and accurate compliance reports at such times, and in such form and containing such information” as
OCR “may determine to be necessary to enable [OCR] to ascertain whether the recipient has complied or
is complying” with these laws and implementing regulations. 34 CFR § 100.6(b), 34 CFR § 106.71, and
34 CFR § 104.61, located at www2.ed.gov/policy/rights/reg/ocr/index.html. In addition, pursuant to a
delegation by the Attorney General of the United States, OCR shares in the enforcement of Title II of the
Americans with Disabilities Act of 1990, which prohibits discrimination based on disability. Any data
collection that OCR has determined to be necessary to ascertain or ensure compliance with these laws is
mandatory. OCR also has jurisdiction under the Age Discrimination Act of 1975, and the Boy Scouts of
America Equal Access Act.
OCR works with Department offices to help them effectively carry out programs of Federal financial
assistance that the Secretary of Education is responsible for administering. See Sections 201, 202(g),
411(a), and 412 of the Department of Education Organization Act (20 U.S.C. §§ 3411, 3412(g), 3471(a),
and 3472). OCR works with the Department’s Office of Elementary and Secondary Education, which is
1
responsible for administering the Elementary and Secondary Education Act of 1965 (ESEA). Section
9533 of the ESEA (20 U.S.C. § 7913) prohibits discrimination in the administration of the ESEA in
violation of the Fifth or Fourteenth Amendments to the Constitution. In addition, Section 9534 of the
ESEA (20 U.S.C. § 7914) prohibits discrimination in funded programs on the basis of race, color, religion,
sex (except as otherwise permitted under Title IX), national origin, or disability. Thus, in addition to
OCR’s authority described above, the ESEA provides authority for the Department to mandate that LEAs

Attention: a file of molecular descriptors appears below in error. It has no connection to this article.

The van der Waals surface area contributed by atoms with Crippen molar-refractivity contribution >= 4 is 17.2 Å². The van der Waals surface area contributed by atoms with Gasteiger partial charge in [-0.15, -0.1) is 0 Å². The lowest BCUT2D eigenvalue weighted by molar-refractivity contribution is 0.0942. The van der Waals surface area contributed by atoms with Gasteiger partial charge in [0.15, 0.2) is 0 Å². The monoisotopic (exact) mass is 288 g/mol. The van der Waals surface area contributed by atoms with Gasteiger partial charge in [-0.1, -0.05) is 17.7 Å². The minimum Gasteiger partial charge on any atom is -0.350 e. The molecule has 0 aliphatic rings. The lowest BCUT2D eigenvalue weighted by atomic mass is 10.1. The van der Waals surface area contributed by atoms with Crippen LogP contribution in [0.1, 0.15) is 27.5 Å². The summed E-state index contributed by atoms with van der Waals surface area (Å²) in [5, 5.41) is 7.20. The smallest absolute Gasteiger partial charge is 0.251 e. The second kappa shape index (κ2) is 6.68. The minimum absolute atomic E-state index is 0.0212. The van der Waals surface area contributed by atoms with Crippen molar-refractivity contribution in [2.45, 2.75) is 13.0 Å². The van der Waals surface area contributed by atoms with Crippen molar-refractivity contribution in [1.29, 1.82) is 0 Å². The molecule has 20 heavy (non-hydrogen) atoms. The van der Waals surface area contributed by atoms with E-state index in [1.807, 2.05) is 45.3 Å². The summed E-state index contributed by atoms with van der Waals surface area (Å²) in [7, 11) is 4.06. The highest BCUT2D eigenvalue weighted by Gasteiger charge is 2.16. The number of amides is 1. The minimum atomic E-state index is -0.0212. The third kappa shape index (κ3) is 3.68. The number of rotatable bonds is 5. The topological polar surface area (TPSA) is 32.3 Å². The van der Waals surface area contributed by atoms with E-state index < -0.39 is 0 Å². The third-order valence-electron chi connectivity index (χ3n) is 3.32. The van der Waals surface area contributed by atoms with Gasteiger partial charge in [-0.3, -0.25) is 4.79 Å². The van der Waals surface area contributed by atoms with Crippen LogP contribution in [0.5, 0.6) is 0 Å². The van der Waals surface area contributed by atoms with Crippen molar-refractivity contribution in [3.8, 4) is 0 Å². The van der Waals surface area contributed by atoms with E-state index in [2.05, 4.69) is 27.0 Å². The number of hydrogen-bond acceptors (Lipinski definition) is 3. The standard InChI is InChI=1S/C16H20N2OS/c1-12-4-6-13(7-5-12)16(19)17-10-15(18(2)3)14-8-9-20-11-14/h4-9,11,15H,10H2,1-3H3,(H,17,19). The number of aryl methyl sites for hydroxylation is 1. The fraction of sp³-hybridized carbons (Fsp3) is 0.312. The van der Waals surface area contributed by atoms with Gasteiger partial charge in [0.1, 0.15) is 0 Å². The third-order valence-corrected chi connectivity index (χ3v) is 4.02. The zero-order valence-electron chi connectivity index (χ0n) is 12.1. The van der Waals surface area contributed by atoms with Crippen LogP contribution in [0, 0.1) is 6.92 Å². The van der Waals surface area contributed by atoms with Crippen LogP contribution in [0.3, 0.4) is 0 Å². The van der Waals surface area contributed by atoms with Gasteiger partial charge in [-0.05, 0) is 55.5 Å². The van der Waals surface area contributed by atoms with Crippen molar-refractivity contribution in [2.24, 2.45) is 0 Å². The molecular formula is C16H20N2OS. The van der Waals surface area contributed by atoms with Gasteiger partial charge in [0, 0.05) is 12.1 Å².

respond to this data collection.
What is different in the 2015–16 CRDC?
The revised 2015–16 CRDC is nearly identical to the 2013-14 CRDC previously approved by OMB in
February 2014 (OMB control #1870-0504). Minor changes were made to a few data elements in the
2015–16 CRDC to address comments received and questions raised by LEAs during the administration of
the 2013–14 CRDC. OMB approved the revisions to the 2015–16 CRDC under the Paperwork Reduction
Act on December 15, 2015, under Control Number 1870-0504. All the documentation submitted to OMB
can be found at this link.
OCR made three material changes to the 2015–16 CRDC. Specifically, OCR: (1) dropped the “students
transferred to a regular school for disciplinary reasons” data element; (2) added new “child count for 2year-olds served in LEA preschool” data element; and (3) expanded high school equivalency exam
preparation program student participation and credentials data elements to include state-authorized high
school equivalency exam preparation programs in addition to the General Educational Development
(GED) test preparation programs.
How does the 2015–16 CRDC differ from the 2013–14 CRDC?
Almost all of the data elements that were previously collected by the 2013–14 CRDC were collected by
the 2015–16 CRDC. A complete list of data elements included in the 2015–16 CRDC can be found at
this link.
The following data elements were new and required for the 2015–16 CRDC:
•
•
•
•
•
•
•
•
•
•
•
•
Number of students served by LEA in preschool programs in LEA and non-LEA facilities
(disaggregated by age 2)
Number of Algebra I classes in grades 7-8
Number of Algebra I classes in grades 9-12
Number of Algebra I classes in grades 7-8 taught by teachers with a mathematics certification
Number of students enrolled in Algebra I in grade 7
Number of students enrolled in Algebra I in grade 8 (disaggregated by race, sex, disability-IDEA,
LEP)
Number of students who passed Algebra I in grade 7
Number of students who passed Algebra I in grade 8 (disaggregated by race, sex, disabilityIDEA, LEP)
Number of Geometry classes in grades 9-12